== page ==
Third, the comparable word for “cult” that does appear in the Bible is the term “sect.” Specifically, twice in the New Testament it is applied to the Lord’s church (Acts 24:5; 28:22). “Sect” comes from “hairesis,” also behind our word “heresy.” “Sect” means, “properly, a choice, i.e. (specially) a party or (abstractly) disunion” (Biblesoft’s). Therefore, contemporary fellows are not the first to slanderously accuse the Lord’s church of being a sect or a cult or a denomination.
The churches of Christ are not trying intentionally to be different from anybody or anything. More accurately, the churches of Christ are trying to be identical as much as they can be to the church of the New Testament, for which Jesus Christ died to establish, over which He alone is Head and for which one day He will return to take back to heaven. Trying to be that church of the New Testament, we are known by one of the biblical names for the Lord’s church that appears in the New Testament. There are several not so much names but biblical descriptions such as “church of God” (1 Corinthians 1:2) as well as “churches of Christ” (Romans 16:16). In addition, we attempt to worship God in His own appointed way, practice Christian living according to the New Testament, perform Christian service according to the New Testament and believe Christian doctrine that appears in the pages of the New Testament.
We view the New Testament as the sole, absolute authority in religion today. The New Testament, of course, rests on the foundation of the Old Testament, which yet has numerous valid principles applicable today (Romans 15:4). The churches of Christ view the New Testament as the only authority in religion today because it claims that status for itself (1 Corinthians 14:37; Galatians 1:6-9; Revelation 22:18-19), and it is divinely inspired.
The Restoration Movement by which some accuse the churches of Christ as beginning as a denomination depicts several Bible believers migrating from trusting in denominational faiths such as found in the Presbyterian, Baptist and Methodist churches to relying on the Bible itself aside from denominational faiths. We all understand the sense of restoring something as opposed to reforming something. Rather than a hybrid plant, the churches of Christ attempt to be the same plant today as 2,000 years ago that germinated by the planting of the seed of the kingdom (the Word of God) into honest hearts, without admixture of manmade doctrine or the surgical removal of inconvenient divine doctrines. God has persistently called mankind back to Himself, and why should anyone attempting to answer that call of God be worthy of slur? In 2 Kings 22:8 and 2 Chronicles 24:15, 29-33 the Law of Moses was rediscovered, and Josiah caused his fellow Israelites to participate with him in the restoration of Judaism, which involved removing idols and practicing Judaism again. The churches of Christ attempt no less with the New Testament.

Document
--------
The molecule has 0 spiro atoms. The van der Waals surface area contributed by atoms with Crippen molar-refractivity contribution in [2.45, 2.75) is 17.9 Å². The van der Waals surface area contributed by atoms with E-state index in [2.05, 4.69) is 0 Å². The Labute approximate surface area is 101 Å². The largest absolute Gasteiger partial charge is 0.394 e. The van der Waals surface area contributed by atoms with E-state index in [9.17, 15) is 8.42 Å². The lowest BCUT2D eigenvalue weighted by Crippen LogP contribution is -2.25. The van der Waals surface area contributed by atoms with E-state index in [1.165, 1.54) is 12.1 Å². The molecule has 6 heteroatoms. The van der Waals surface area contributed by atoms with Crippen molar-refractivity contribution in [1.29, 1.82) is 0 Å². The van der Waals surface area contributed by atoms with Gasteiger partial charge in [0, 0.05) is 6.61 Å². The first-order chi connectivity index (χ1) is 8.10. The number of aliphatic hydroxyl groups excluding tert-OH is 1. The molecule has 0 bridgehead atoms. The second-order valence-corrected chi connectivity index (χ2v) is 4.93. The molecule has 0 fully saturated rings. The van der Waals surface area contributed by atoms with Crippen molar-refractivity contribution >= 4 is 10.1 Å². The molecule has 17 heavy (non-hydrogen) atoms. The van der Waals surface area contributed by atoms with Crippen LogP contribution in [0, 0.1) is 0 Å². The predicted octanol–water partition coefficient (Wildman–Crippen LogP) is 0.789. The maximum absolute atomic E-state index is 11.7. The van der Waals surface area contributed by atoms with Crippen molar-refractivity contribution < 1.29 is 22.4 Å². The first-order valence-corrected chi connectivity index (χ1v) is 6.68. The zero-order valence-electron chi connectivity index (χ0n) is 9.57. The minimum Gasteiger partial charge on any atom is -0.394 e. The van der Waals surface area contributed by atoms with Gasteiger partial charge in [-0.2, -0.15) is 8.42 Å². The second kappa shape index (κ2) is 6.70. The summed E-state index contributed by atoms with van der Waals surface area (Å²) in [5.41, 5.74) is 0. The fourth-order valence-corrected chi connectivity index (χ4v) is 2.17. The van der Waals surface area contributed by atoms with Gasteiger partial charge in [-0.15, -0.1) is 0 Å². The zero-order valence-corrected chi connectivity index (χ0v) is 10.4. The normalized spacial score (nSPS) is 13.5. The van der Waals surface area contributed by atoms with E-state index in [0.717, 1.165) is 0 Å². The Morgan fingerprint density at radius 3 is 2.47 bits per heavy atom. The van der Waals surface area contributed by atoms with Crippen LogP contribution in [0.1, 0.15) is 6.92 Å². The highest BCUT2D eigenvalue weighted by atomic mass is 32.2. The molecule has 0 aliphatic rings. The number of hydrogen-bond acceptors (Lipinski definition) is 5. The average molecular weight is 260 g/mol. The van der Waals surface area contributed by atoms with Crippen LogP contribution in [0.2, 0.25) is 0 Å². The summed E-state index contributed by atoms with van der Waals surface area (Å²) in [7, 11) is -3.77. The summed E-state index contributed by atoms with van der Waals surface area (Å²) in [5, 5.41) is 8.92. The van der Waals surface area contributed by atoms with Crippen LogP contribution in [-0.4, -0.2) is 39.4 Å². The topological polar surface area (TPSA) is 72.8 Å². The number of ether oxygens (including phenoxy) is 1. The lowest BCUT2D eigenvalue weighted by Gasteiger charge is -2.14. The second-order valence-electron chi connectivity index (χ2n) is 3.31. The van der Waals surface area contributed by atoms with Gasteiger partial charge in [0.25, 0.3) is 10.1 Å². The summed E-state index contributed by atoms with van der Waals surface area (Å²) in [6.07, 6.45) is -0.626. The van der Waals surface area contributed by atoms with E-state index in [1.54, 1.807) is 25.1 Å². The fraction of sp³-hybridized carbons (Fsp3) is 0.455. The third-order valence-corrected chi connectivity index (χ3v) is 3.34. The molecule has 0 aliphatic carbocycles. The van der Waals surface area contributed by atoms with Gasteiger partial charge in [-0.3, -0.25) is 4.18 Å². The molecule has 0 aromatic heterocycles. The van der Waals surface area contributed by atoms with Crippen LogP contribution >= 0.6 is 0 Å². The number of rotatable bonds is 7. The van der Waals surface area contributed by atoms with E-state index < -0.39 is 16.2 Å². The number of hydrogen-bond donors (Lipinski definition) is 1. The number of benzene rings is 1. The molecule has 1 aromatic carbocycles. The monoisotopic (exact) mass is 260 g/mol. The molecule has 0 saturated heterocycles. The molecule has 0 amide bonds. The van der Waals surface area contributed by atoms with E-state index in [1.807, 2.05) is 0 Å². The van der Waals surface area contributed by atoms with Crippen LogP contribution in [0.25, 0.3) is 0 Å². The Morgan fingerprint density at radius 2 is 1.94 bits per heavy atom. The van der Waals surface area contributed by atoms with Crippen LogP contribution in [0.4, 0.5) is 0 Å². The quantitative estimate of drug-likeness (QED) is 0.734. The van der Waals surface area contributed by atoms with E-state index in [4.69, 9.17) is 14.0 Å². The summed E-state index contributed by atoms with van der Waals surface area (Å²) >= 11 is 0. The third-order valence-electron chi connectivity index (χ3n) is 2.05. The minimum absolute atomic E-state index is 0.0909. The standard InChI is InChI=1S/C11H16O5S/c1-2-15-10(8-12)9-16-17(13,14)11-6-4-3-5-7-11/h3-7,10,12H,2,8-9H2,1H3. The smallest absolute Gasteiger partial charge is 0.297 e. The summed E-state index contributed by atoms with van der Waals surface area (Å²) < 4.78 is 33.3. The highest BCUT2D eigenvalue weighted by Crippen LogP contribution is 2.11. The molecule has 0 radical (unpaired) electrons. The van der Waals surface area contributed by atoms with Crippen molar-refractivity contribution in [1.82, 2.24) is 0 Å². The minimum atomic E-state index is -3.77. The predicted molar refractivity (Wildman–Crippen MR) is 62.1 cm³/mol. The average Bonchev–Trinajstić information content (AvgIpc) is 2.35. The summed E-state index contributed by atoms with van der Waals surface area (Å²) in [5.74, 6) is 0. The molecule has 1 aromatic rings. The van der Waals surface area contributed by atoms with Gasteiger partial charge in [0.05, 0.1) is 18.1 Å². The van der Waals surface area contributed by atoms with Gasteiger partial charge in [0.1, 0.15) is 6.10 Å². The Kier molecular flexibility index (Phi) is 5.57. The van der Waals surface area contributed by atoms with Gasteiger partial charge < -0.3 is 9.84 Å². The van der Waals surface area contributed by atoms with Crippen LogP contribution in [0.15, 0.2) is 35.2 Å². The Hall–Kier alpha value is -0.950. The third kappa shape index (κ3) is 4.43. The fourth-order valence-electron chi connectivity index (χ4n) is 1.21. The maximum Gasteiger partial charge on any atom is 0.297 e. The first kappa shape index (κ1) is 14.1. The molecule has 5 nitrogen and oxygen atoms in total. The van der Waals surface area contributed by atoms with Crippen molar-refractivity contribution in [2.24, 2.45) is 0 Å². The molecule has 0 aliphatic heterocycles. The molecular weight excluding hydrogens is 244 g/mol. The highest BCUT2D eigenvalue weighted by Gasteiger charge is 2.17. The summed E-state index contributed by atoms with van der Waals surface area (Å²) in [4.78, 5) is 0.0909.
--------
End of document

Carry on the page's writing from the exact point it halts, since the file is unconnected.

Yes, some members of the church are cranky or divisive (Titus 3:10-11; 3 John 9). Our goal, though, is not to restore the departures from the New Testament faith or duplicate the sins warned against in the New Testament Scriptures, but to practice the ideal that Jesus Christ and His apostles stipulated in the New Testament for the church. Wisely, God chose autonomous congregational organization (Acts 14:23), which means one or more congregational departures from Bible truth do not ruin every congregation.
Prejudicial and inflammatory wording by individuals or organizations against the worship, salvation, etc. of the churches of Christ does not make it so. If true religion is unattainable, why practice any religion at all? Further, who appointed mere man to decide what religious practices and beliefs are either satisfactory or unsatisfactory? There is a volume (the New Testament) from which one can discern without confusion how God desires to be worshipped, about salvation from past sins, Christian living, Christian service and much about Christian doctrine (teaching).
The churches of Christ are not a cult or a sect, even in the intended derogatory ways. Further, the churches of Christ that remain true to God’s call of mankind to Himself are not a denomination either. Note my tract, The One True Church of the Bible.
Biblesoft’s New Exhaustive Strong’s Numbers and Concordance with Expanded Greek-Hebrew Dictionary. CD-ROM. Biblesoft and International Bible Translators, 1994.
Merriam-Webster, I. Merriam-Webster’s Collegiate Dictionary. 10th ed. Springfield: Merriam-Webster, 1993; CD-ROM. Seattle: Logos Research Systems, 1996.